Football: Birmingham owner Yeung's money-laundering verdict delayed to next week

HONG KONG (AFP) - Birmingham City owner Carson Yeung will have to wait until next week to find out whether he has been convicted in a multi-million dollar money-laundering trial, as the judge adjourned a long verdict hearing.

The Hong Kong tycoon had been expecting to discover his fate on Friday, the culmination of a case that has rumbled through the courts for the last two years.

But after reading his summary for five hours, District Court Judge Douglas Yau adjourned proceedings having only read half way through his verdict statement.

"The reading of the verdict for today will stop here," he told a Hong Kong courtroom packed with reporters and members of the public. "We resume at 9.30am on Monday."

Yeung, wearing a dark suit, looked exhausted four hours into the reading of the verdict and was seen nodding off a couple of times in the dock.

He denies five money-laundering charges totalling US$93 million and has repeatedly tried to have proceedings halted claiming irregularities.

Yeung was arrested and charged with ill-gotten gains in the southern Chinese city in June 2011, two years after he acquired the "Blues".

The adjournment caused frustration among some Birmingham City fans, many of whom were British-based and had stayed up late into the night to discover what would become of their club's owner.

"This Carson Yeung trial is farcical just goes on and on and on," Birmingham-based Twitter user @ecakeeprighton wrote.

"My God, this Carson Yeung trial is like watching Eastenders or Coronation Street!! It drags on and on, it's like pulling your teeth out," @mickbcfc1975 tweeted, referring to two long-running and popular British soap operas.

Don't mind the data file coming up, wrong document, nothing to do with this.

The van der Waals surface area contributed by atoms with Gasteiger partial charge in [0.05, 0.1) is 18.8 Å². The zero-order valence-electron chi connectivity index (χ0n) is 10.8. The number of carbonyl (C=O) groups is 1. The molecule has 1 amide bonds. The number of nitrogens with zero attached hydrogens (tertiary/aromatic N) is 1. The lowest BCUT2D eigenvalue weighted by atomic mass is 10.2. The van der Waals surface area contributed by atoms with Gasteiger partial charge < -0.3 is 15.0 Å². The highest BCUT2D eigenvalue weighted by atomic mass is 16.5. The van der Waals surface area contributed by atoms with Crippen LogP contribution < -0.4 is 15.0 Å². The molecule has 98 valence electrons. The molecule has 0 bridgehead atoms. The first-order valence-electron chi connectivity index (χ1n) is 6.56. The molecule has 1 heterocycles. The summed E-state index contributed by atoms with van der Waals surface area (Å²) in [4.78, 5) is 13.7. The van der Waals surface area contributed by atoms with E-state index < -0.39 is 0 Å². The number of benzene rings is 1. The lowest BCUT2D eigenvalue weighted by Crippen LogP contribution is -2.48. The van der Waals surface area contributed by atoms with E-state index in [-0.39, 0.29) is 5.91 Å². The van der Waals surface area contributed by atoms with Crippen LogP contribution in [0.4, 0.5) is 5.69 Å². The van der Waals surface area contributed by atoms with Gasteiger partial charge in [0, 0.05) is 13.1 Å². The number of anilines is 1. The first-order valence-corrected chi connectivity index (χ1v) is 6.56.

Some fans used the Twitter tag #DelayNoMore to express their wishes for the case to conclude, which also conveniently sounds like a Chinese profanity.

Throughout the trial, Yeung and the prosecution have painted differing pictures of how the businessman's wealth was amassed.

He said he accumulated hundreds of millions of dollars in the past two decades through stock trading, hairdressing, business ventures in mainland China and a keen interest in gambling.

However, prosecutor John Reading argued that Yeung's accounts showed that before 2001 he was a man of "modest means".

Yeung, who was little known prior to his emergence in English football, took control of the club in October 2009 in an 81-million pound (S$168 million) takeover from David Sullivan and David Gold, now the co-owners of West Ham.

Earlier this month, he resigned as chairman and executive director of Birmingham International Holdings Limited (BIHL), which owns the struggling second-tier club.

The Blues won the League Cup in 2011, but their fortunes have gone downhill since they were relegated later that year.

Yau had nearly finished summarising the trial hearings after he read up to page 46 of the prepared verdict statement, which he said was around 100 pages long. He said the ruling would come at the end of his statement.

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